16. formerly dp Posted: December 12, 2013 at 05:08 PM (#4616998)
Four years vs. seven or eight?
I did not realize Granderson was only one year older when I made my comment. Still, Choo has further to fall, and it's not at all a sure thing that he's going to get a seven or eight year contract. I can see the Mets cutting bait if it just didn't look like a deal would be plausible and just nabbing Grandy-- very possible that was the case.
   17. BDC Posted: December 12, 2013 at 05:59 PM (#4617034)
Am I nuts for thinking that Michael Choice is as good a bet to produce over the next six years, and as cheap as they come in the bargain, as either Granderson or Choo? Of course they are established players, if not getting any younger, and are as good a bet to produce as much as he will. I just like the idea that the Rangers have swung into a bit of a youth movement (even Prince Fielder won't turn 30 till May), instead of bidding high on these aging stars.
   18. thetailor Posted: December 12, 2013 at 06:03 PM (#4617037)
For what the Mets are paying Granderson and Colon, they could have had Cano.

For what they are paying Granderson, Colon, and Young, they could have front-loaded the Cano deal so that it wasn't an albatross in the middle when they may actually be in a position to contend.

Or, they could have had Cano + 8M to spend on a free agent starter other than Colon, or added $2M to payroll and have Cano AND Colon.
   19. Nasty Nate Posted: December 12, 2013 at 06:09 PM (#4617046)
For what they are paying Granderson, Colon, and Young, they could have front-loaded the Cano deal so that it wasn't an albatross in the middle when they may actually be in a position to contend.


For a long guaranteed contract, having the salary of individual years match up with those specific years' performance isn't actually better for the team. It only nourishes some irrational need.
   20. Swedish Chef Posted: December 12, 2013 at 06:12 PM (#4617051)
For a long guaranteed contract, having the salary of individual years match up with those specific years' performance isn't actually better for the team. It only nourishes some irrational need.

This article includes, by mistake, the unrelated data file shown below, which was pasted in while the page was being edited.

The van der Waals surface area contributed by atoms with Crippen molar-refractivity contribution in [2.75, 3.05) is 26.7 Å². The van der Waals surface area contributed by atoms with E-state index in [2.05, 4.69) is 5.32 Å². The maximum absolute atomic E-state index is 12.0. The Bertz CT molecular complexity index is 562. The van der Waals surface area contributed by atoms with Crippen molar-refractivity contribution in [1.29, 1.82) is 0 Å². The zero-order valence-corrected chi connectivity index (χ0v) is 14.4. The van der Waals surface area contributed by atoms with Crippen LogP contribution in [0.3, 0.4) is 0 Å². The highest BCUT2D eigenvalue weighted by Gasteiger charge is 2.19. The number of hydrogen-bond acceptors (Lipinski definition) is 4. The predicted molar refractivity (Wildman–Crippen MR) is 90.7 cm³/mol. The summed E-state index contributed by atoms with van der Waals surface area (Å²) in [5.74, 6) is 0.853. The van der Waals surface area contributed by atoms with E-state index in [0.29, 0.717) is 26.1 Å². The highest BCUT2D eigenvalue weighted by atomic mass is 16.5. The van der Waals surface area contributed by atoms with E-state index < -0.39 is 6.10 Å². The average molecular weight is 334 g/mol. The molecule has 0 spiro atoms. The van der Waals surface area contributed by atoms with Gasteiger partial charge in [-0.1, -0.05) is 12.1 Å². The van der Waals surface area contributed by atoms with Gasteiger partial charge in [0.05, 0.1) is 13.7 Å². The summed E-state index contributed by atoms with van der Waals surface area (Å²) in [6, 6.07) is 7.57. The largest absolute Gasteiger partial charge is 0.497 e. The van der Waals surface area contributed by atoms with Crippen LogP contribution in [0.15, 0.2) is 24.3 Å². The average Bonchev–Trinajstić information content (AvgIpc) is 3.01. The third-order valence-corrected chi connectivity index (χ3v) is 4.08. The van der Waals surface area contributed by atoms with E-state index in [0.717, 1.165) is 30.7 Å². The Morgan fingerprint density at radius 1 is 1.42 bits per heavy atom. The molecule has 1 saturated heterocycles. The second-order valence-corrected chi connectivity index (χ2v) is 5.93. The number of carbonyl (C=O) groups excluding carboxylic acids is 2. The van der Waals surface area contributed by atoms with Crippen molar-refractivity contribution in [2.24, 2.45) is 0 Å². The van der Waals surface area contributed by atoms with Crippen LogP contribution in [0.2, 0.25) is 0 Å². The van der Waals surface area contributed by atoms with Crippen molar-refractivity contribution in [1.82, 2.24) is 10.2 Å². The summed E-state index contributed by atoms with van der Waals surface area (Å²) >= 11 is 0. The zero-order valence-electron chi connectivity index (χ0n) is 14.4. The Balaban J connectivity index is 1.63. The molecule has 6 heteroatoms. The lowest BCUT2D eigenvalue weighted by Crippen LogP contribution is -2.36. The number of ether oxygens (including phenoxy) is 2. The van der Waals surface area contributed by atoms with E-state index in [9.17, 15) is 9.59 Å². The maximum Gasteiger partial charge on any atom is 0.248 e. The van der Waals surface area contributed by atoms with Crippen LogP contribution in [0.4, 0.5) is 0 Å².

However, it can be a pretty bad idea to defer salaries decades into the future at 8% interest.
   21. Mickey Henry Mays Posted: December 12, 2013 at 06:27 PM (#4617057)
I fully expect Granderson to tank (despite the almost inevitable 2 HR Opening day) for all the baseball reasons and also because of the bad Karma of all the pundits and fans calling him "a perfect fit". The last Met that phrase was bandied about so pervasively was ....Bobby Bonilla.



And Grandy doesn't have the sweet disposition of Bobby Bo, nor will he "show you the Bronx motherfvcker".
   22. bfan Posted: December 12, 2013 at 06:32 PM (#4617060)
Won't the Mets still be paying Bobby Bonilla after the Granderson contract has run its course?
   23. Arbitol Dijaler Posted: December 12, 2013 at 07:24 PM (#4617101)
For what the Mets are paying Granderson and Colon, they could have had Cano.


$80MM? I seem to recall Cano's deal being somewhat more money than that.
   24. Lassus Posted: December 12, 2013 at 07:32 PM (#4617106)
I kept quiet when everyone was applauding this deal

Fra, that is a rather poor use of the word "everyone".
   25. Ray (RDP) Posted: December 12, 2013 at 07:41 PM (#4617109)
$80MM? I seem to recall Cano's deal being somewhat more money than that.


Yeah, but I'd take Ellsbury at 7/150 over Granderson/Colon at 6/80.
   26. Benji Posted: December 12, 2013 at 07:59 PM (#4617118)
One of the great selling points of Bonilla was his personality and "megawatt smile". That's why it was so ironic that he turned into a crybaby and a jerk.
   27. ptodd Posted: December 12, 2013 at 08:19 PM (#4617130)
My theory on Bay is he was juicing and then got off due to health concerns once he landed his big contract (not as big as he expected). Or maybe he just slacked off in his offseason workouts out of complacency. Never did see such a sudden turnaround in a player where injury was not an issue. His bombs in 2009 were out in any park. In fact, Fenway took away some of his HR which was why he had more of them on the road.